Display reusable dialog forms in C#


The example Make a dialog with standard dialog features in C# shows the most common approach to making dialogs. Whenever it needs to display the dialog, the main program initializes a new instance of it and displays it. If the user clicks OK, the main program saves the dialog’s values.

This example shows another approach. Here the program creates an instance of the dialog when the main program starts and then it reuses the same instance whenever it needs to display the dialog.

If the main program is going to be able to reuse the dialog, the dialog cannot be destroyed when the users closes it. Instead of destroying the dialog, the program hides it so it can be reused later.

To let the user hide the dialog, it displays a Hide button that executes the following code.

// Hide the dialog.
private void btnHide_Click(object sender, EventArgs e)

The user could still try to close the dialog in other ways such as pressing Alt+F4 or clicking the X button in the form’s title bar. One way to prevent that is to set the dialog’s ControlBox property to false to remove the X, minimize, and maximize buttons. This works well if you don’t need to allow the user to minimize or maximize the dialog, but it’s inconvenient if the user may want to make the dialog really big.

This example takes another approach. It uses the following code to catch the dialog’s FormClosing event.

// Don't close, hide.
private void Form1_FormClosing(object sender, FormClosingEventArgs e)
    e.Cancel = true;

This code cancels the close and then hides the dialog instead of closing it.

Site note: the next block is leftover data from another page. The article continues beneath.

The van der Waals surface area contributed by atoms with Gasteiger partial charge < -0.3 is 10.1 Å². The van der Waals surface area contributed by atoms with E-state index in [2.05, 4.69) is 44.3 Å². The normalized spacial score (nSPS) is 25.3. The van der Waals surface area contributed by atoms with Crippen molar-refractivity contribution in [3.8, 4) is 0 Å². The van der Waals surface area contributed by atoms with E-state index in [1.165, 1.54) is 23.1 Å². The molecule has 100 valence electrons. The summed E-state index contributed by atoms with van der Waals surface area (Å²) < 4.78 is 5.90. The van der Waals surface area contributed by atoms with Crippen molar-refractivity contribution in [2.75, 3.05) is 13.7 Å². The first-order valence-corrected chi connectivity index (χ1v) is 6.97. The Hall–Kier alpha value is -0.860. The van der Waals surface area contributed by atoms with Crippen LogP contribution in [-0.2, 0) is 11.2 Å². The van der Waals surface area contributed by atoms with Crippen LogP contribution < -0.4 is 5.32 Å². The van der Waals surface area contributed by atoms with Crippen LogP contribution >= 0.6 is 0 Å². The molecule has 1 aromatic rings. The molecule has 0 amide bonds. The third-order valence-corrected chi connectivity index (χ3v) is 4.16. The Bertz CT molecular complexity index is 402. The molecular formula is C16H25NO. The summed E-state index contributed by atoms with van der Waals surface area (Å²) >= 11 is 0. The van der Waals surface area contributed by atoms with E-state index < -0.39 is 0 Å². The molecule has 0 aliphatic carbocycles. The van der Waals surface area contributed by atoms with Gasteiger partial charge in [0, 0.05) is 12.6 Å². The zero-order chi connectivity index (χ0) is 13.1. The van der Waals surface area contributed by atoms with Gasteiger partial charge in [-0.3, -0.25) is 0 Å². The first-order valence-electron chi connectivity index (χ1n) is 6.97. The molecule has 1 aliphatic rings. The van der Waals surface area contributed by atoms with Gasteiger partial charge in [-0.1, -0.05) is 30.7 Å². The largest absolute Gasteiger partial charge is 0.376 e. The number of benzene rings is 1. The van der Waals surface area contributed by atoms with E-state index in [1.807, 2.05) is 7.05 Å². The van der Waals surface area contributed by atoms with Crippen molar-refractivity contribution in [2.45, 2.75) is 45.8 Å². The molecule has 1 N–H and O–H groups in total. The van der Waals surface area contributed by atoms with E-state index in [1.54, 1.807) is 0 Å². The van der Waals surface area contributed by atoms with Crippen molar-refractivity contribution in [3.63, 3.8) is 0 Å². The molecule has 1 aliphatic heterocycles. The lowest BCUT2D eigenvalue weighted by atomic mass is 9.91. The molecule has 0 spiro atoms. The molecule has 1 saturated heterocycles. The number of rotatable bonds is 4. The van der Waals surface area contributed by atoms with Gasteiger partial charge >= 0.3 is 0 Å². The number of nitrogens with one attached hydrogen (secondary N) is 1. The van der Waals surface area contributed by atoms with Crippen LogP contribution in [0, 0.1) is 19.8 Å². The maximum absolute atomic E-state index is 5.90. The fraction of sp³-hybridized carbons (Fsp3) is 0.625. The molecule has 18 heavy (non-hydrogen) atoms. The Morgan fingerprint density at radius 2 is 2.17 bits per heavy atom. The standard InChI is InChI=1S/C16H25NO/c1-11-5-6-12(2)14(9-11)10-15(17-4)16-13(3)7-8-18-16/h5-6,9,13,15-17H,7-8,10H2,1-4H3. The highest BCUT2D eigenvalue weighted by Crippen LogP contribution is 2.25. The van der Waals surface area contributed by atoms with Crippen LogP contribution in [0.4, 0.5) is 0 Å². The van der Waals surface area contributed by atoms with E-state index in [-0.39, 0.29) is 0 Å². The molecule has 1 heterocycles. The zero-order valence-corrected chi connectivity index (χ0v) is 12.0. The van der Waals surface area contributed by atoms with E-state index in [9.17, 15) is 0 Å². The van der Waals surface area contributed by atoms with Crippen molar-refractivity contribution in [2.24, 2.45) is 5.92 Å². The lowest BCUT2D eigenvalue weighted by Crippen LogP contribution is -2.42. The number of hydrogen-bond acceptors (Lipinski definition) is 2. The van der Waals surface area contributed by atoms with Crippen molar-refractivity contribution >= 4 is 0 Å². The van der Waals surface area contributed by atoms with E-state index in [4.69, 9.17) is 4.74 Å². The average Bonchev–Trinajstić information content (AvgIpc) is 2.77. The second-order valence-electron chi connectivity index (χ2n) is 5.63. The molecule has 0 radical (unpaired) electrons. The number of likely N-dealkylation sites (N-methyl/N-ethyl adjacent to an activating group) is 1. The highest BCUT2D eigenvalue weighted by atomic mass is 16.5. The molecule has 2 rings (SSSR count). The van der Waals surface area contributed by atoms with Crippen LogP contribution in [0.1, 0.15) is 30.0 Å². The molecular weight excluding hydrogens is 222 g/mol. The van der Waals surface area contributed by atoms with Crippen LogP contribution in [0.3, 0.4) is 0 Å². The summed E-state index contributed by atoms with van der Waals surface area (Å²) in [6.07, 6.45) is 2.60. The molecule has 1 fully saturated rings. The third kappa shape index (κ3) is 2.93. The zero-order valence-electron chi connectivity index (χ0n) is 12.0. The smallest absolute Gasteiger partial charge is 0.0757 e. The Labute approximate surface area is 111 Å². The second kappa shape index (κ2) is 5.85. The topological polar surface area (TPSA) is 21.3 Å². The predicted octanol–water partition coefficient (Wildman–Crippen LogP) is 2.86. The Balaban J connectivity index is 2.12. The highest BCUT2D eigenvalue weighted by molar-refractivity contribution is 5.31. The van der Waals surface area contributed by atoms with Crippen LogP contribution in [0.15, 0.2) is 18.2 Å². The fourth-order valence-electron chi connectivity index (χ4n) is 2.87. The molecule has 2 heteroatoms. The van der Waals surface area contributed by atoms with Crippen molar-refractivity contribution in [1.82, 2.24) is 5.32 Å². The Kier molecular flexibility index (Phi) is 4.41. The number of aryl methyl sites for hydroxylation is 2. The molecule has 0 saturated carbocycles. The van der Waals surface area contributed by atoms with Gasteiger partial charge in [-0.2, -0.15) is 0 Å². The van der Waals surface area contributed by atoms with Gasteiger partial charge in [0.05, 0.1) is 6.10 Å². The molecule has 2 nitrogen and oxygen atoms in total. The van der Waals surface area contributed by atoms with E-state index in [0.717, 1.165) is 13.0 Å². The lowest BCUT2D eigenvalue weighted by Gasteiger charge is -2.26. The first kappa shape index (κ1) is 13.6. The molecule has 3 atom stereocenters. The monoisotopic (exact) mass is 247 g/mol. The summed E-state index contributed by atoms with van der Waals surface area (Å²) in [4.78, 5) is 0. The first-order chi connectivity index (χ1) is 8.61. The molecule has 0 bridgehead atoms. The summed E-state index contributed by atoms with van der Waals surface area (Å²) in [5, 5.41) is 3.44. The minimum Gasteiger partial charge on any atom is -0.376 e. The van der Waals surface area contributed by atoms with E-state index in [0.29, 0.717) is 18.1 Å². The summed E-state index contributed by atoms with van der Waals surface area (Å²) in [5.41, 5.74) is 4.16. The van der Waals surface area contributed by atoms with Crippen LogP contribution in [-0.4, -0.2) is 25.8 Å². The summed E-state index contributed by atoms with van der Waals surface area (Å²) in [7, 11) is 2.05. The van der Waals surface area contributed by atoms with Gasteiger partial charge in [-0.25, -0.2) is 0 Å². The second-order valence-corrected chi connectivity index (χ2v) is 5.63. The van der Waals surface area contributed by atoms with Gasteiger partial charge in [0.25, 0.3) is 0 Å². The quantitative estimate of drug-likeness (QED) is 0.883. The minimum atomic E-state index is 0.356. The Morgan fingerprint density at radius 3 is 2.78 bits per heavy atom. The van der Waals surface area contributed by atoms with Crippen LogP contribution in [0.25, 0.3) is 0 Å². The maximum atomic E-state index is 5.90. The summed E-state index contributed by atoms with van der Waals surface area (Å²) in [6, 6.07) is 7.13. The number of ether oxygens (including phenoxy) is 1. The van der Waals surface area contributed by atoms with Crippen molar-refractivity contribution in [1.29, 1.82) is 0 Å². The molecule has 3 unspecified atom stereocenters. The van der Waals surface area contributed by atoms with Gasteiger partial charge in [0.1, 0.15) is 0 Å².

The following code shows how the main program displays the dialog.

// The reusable form.
private ReusableForm TheReusableForm = new ReusableForm();

// Display the reusable form.
private void btnReusableForm_Click(object sender, EventArgs e)

The class-level variable TheReusableForm holds a reference to the dialog and is initialized when the form loads.

When you click the Reusable Form button, the event handler displays the dialog and then calls its Activate method. That method sets focus to the dialog and pops it to the top. That is useful if the form is already visible and possibly behind the program’s main form or another program on the desktop.

You could pass the main form into the Show method to make the main form the dialog’s owner but that causes some problems. The trickiest is that the main form won’t close until its owned forms close. Because the dialog’s FormClosing event handler doesn’t allow the dialog to close, this is a problem. Working around that issue is a big enough hassle that it’s probably not worth it.

So why would you use this technique instead of the previous one that uses a new instance of the dialog every time it is needed? This method has the advantage that the dialog is displayed non-modally so the user could keep it up in the background at all times. (Note that you could also display it modally if you like.) That might make it useful for displaying and setting parameters that are used by the main program.

This technique also doesn’t require the main program to copy settings into and out of the dialog whenever it is displayed. That may be useful if the settings on the dialog are very complex and take a while to set up.

However, this technique is somewhat awkward and requires extra coordination between the main program and the dialog.

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